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The international standardization community (e.g. IEEE SNP) is now investigating the feasibility of developing and unifying software engineering notations. The central concept of this effort is to develop a notation standard that is a primary independent entity built on a life cycle-based framework for the description of software archetypes. Archetypes may be described in different languages or meta-languages using the same core set of notations and a limited set of its extensions. The standard notation should be flexible enough to accommodate recent languages and implementations as well as those of the future.

4.4 Development of New Subdomain Process Models

It is recognized that software engineering is a discipline requiring inter-disciplinary domain knowledge. A number of subdomain process models have been developed recently in order to provide a more detailed process methodology for a specific application and/or process area in software engineering. Examples of subdomain process models are process models of:

• Requirement engineering processes [82]

• System engineering processes [5]

• Software and IT acquisition processes [20]

• The Spiral software processes [10]

• The Rational software development processes [60].

For details, readers may wish to consult the references provided above.

4.5 Process-Based Software Engineering

In the software industry, the software engineering process systems have been seen as a fundamental infrastructure for software engineering [86, 87]. Process-based development has been proven a successful approach not only in software engineering, but also in other, long matured engineering disciplines.

A trend in software engineering process system modeling is to adopt an operating system technology known as “plug-ins.” A plug-in is an extended process module that can be easily adapted to a host process system infrastructure. The plug-in process module usually has a conformant structure and identical syntax as those of the host process system model. Process reengineering is another attractive technology to adapt and reorganize an existing software engineering process system. Process reengineering has been found benefit-providing in the software industry. For instance, in one of the pilot projects the author advised a software organization to shift its test design process from postcoding to parallel with system specification and design processes. By this simple reengineering of the whole processes, a large proportion of the requirement specification gaps and system design defects are found long before the software implementation processes begin. As a result, the postcoding defect rate has been reduced dramatically. Further, and much more significantly, the project showed that the defects injected and revealed in different processes were not equivalent in terms of significance, scope of impact, and/or the costs to removal. Almost all of the defects found in the reengineered test design process were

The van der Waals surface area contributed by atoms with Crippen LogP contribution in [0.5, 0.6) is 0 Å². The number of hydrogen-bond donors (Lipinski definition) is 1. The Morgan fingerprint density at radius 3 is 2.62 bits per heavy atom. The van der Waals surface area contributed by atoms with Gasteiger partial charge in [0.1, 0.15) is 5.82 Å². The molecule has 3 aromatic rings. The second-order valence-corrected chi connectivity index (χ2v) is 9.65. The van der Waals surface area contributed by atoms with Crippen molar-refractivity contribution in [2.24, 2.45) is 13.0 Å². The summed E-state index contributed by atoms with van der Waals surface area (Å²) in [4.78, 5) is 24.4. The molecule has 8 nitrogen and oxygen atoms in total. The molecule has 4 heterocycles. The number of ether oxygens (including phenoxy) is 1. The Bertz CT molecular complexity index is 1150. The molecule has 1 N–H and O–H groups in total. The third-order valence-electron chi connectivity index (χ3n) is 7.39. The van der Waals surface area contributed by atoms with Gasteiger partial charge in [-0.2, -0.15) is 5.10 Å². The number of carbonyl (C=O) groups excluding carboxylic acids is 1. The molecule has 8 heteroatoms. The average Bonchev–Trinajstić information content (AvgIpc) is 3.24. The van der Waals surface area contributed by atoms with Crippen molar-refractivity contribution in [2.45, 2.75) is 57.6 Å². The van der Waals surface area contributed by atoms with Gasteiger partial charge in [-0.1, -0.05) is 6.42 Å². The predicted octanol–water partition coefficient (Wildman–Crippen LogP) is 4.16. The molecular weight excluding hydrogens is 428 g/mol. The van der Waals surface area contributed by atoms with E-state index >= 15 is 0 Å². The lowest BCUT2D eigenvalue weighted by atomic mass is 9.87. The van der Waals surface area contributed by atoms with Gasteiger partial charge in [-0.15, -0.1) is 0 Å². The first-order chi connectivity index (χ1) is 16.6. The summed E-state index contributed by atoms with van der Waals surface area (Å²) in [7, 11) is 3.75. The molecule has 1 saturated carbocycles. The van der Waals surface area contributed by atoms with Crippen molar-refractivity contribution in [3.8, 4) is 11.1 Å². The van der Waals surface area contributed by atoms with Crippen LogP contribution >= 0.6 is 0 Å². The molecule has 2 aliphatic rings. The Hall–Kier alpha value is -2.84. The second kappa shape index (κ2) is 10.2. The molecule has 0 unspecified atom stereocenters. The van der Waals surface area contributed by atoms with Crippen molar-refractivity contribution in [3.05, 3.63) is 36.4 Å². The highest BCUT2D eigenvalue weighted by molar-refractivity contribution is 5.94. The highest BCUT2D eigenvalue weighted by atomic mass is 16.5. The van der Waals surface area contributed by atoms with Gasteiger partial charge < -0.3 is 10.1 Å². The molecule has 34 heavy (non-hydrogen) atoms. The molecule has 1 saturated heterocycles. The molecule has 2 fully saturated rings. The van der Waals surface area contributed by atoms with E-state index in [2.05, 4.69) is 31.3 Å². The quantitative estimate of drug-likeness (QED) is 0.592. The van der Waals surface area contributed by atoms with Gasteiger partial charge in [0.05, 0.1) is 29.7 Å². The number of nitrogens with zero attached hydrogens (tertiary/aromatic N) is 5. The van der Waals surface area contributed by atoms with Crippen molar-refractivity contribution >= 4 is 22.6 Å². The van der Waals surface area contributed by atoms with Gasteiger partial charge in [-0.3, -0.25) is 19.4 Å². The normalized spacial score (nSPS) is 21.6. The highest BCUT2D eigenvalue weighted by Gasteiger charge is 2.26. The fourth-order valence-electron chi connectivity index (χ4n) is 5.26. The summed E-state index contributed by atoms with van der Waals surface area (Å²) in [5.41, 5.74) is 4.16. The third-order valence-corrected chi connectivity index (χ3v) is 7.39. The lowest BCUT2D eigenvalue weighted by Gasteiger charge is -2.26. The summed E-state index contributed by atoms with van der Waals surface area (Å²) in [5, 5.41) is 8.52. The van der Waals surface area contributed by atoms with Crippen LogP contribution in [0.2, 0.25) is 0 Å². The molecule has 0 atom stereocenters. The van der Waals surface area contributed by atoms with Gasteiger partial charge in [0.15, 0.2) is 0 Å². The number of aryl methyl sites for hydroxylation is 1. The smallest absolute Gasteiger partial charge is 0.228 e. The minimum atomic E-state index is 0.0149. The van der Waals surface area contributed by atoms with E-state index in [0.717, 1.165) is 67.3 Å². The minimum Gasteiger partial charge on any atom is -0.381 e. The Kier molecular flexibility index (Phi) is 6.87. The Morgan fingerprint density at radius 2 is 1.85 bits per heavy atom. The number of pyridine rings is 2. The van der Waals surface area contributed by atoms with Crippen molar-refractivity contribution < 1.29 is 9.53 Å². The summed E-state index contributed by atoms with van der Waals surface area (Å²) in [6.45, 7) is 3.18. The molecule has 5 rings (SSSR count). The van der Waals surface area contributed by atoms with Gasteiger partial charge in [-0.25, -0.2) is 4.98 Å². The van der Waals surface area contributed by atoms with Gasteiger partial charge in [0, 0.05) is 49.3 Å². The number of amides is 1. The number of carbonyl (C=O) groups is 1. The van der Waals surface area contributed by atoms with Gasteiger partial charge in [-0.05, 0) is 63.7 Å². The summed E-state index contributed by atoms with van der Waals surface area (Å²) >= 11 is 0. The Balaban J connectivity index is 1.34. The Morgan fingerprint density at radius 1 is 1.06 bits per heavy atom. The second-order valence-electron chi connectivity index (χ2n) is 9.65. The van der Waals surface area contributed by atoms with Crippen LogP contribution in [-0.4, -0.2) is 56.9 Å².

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significant problems that would impact all following processes if they had not been removed at an early stage.

4.6 Trends in ISO 9000/9001 Evolution

On the basis of feedback from both industries and researchers, a significant trend in current ISO 9000/9001 revision [34] is to shift from a check-list based quality system standard to a process-oriented one. The new version of ISO 9001 will include a process model based on Deming’s Plan-Do-Check-Act cycle for product, service, and management processes. Also, ISO 9001:2000 will merge the 1994 versions of ISO 9001, ISO 9002, and ISO 9003 into a single and integrated standard.

The 20 MTAs of ISO 9001 as shown in Table 3 will be re-organized into 21 processes which are categorized in four primary processes: management responsibility, resource management, product realization, and measurement, analysis and improvement. New requirements in ISO 9001:2000, such as customer focus, establishment of measurable objectives, continual improvement, and evaluation of training effectiveness, are added for enabling quality process assessment and improvement.

4.7 Trends in ISO/IEC 15504/12207 Evolution

ISO/IEC TR 15504 is currently undergoing a transition process from technical report (TR) to full international standard (IS). A set of requirements has been specified and the new base documents are well under way. The document set of ISO/IEC 15504 standard will be reduced from 9 parts to 5 parts. The new 15504-2 is already prepared for ballot.